When elections are free and fair - broadly speaking

US foreign policy and any claim to moral leadership have plummeted under the current U.S. administration - never more so than in the case of Iran

In front of the camera: US State Department spokeswoman Jen Pskai
Charles Crawford
On 22 May 2013 08:59

One of the problems modern public servants face is the tyranny of the PC. When I joined the FCO back in 1979 there were far fewer words sloshing around. Every document had to be started from scratch.

Yes, some familiar phrases were used to sum up policy: “Yugoslavia is a pillar of stability in the Balkans”; “Our bilateral relations with Indonesia are cordial but lack substance”. But work typically had the fresh, direct, and, above all, terse quality that came from the terror in every diplomat’s heart of the prospect of asking the typing pool to do something in full yet again.

Nowadays things are completely different, and completely worse. Word numbers have inflated exponentially as it is so easy to produce them. In fact it’s harder not to produce them. Huge slabs of text can be cut and pasted to and fro between documents with scarcely a glance as to how far these words might have become stale or unwise. And while all that is going on, and busy deadlines have to be met, actual thinking dwindles about what those words mean.

Thus we now have the listless expression: ‘free and fair elections’. Back in the early 1990s this used to mean something – a sort of political kitemark showing that countries in transition away from authoritarianism had made real progress and achieved a substantively respectable level of pluralism.

Large numbers of expensive election observers were sent to check that technical standards for free and fair elections were being respected. These initiatives made a difference. For a while.

Gradually things started to change. Without anyone actually admitting as much, it became politically incorrect except in the most horrible cases to conclude that, all things considered, elections in the country concerned really had not been free and fair.

Why did this happen? Partly because any international election observation mission reaching that result would (bizarrely) be seen to have failed, to the point of encouraging other countries not to invite in election observers.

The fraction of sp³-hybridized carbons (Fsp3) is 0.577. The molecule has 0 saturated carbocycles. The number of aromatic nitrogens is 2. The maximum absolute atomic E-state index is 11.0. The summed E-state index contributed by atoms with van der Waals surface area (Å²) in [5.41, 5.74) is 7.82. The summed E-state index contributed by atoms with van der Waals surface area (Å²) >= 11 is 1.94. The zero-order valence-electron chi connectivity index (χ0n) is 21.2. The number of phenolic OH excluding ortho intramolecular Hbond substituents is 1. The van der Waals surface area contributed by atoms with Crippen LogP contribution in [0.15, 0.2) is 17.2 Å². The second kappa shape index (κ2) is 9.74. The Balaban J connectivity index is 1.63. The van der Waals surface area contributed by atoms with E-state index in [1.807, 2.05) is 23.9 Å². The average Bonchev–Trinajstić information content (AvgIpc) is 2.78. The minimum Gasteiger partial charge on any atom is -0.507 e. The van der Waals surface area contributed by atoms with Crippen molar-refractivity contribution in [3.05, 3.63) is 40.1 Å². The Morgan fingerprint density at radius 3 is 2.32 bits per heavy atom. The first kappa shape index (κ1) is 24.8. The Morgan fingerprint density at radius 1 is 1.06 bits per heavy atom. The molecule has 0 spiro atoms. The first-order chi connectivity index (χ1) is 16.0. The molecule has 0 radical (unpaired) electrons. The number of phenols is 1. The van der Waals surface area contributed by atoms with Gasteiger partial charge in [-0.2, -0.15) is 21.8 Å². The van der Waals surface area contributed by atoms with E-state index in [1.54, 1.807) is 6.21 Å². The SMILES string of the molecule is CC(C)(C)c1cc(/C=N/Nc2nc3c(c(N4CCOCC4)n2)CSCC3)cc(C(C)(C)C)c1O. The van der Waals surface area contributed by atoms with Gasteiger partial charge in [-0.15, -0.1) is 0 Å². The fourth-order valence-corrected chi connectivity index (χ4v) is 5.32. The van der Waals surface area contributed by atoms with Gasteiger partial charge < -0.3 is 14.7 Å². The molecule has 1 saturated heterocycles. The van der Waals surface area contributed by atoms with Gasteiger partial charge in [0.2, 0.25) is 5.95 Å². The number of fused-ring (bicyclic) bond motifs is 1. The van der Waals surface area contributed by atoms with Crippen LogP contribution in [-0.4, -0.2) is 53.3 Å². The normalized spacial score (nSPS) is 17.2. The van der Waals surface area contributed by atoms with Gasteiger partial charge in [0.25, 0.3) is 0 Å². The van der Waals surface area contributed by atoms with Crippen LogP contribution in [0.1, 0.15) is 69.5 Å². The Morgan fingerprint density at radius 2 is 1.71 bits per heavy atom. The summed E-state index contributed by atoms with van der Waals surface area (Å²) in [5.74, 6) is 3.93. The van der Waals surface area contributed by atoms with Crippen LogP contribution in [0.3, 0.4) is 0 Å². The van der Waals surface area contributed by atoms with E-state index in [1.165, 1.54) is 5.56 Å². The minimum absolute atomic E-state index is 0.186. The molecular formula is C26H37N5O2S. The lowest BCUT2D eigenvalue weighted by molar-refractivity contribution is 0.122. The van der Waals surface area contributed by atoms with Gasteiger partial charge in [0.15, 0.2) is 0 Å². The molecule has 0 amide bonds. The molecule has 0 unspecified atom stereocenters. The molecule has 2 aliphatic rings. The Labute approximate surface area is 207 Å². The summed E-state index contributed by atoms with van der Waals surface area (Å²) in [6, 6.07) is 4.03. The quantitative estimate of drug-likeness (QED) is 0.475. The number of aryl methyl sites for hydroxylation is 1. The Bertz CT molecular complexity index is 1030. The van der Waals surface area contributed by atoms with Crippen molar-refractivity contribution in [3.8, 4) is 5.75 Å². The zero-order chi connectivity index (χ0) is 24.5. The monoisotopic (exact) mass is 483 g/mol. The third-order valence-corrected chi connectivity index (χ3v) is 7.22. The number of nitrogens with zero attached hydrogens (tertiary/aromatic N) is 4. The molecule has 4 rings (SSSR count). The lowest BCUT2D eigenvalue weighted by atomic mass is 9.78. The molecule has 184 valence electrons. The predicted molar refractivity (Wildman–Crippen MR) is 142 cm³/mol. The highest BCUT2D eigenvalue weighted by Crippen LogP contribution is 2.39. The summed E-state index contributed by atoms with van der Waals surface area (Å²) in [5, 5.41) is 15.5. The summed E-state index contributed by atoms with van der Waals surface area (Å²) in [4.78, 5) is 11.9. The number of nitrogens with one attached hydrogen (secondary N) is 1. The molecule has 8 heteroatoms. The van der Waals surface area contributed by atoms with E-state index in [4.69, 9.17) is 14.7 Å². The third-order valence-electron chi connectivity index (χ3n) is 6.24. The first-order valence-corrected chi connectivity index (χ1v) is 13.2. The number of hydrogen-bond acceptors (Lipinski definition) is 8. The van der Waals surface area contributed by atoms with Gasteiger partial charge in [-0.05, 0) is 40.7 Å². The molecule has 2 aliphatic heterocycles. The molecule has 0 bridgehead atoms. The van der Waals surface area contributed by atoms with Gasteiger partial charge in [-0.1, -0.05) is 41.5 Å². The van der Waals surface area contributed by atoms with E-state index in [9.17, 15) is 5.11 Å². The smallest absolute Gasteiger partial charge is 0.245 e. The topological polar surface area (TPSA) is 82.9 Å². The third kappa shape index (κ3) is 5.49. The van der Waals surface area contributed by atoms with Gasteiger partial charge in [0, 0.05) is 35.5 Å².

And partly because querulous Western leaders fretted that a clear-cut international condemnation of even obviously corrupt elections might create new instability. People could die! And our election observation processes might be blamed! Plus budgets are tight: think of the expense that we all might incur if there is another conflict in this fleapit. Better the devil we know?

So now the idea of ‘free and fair elections’ has been massively devalued. It boils down to “If you have to cheat, don’t overdo it”. Or we’ll give you even more aid.

Nonetheless, we all thought that at least the most horrible and blatant cases of ‘unfreeness’ and unfairness merited some stern words of condemnation. Alas that hope too has been dashed – by, of all people, the Obama/Kerry State Department.

Iran has come up with a bold new plan for its forthcoming presidential elections: to ban women candidates. Any normal person might think that if anything makes a nationwide election a priori unfair it is excluding half the country’s population from competing equally as candidates in clear breach of its own constitution.

Hapless US State Department spokeswoman Jen Psaki was asked about the US response to this absurd decision. And, amazingly, she twisted and turned to avoid giving any sort of view on it. Watch the whole grisly exchange here.

The clip is worth watching in full, to marvel as she scrambles to find the place in her briefing notes when the question is posed, then has nothing to fall back on except ludicrous clichés and evasions. The weary journalists perk up, seemingly unable to believe the rubbish they are hearing:

QUESTION: But I mean why – it seems astounding that this Department – I mean, what if they decided to exclude, as this country once did, not merely women but black people? Would that be acceptable to you? That’s just their choice; they do it any way they want and you’re not going to stand up for democratic rights?

MS. PSAKI: I think we pretty broadly stand up for democratic rights from this building.

QUESTION: Just not for Iranian women, apparently…

MS. PSAKI:  … More specifically, in terms of how candidates are selected, we don’t weigh in on specific candidates, of course, as the Government of Iran is picking them. But broadly, yes, we would like women to be participating at every level.

This exchange shows just how far US foreign policy and any claim to moral leadership have declined under this administration.

The line used by Ms Psaki is cowardly and ridiculous. It is made all the more so by her psittacosic insistence that the US does want to see free and fair elections “in Iran and around the world”. It turns out that when elections are tritely unfree and unfair in Iran or anywhere else where the crudest gender apartheid is being imposed, the US has given up any willingness even to say so.

How the world’s dictators and authoritarians must be chortling in their joy. They get this existential policy concession gift-wrapped from Washington, delivered by value-free drafting and a gormless spokesperson. Without even having to ask!

Charles Crawford is a Contributing Editor to The Commentator. A former British Ambassador in Sarajevo, Belgrade and Warsaw, he is now a private consultant and writer. Visit his website and follow him on Twitter: @charlescrawford

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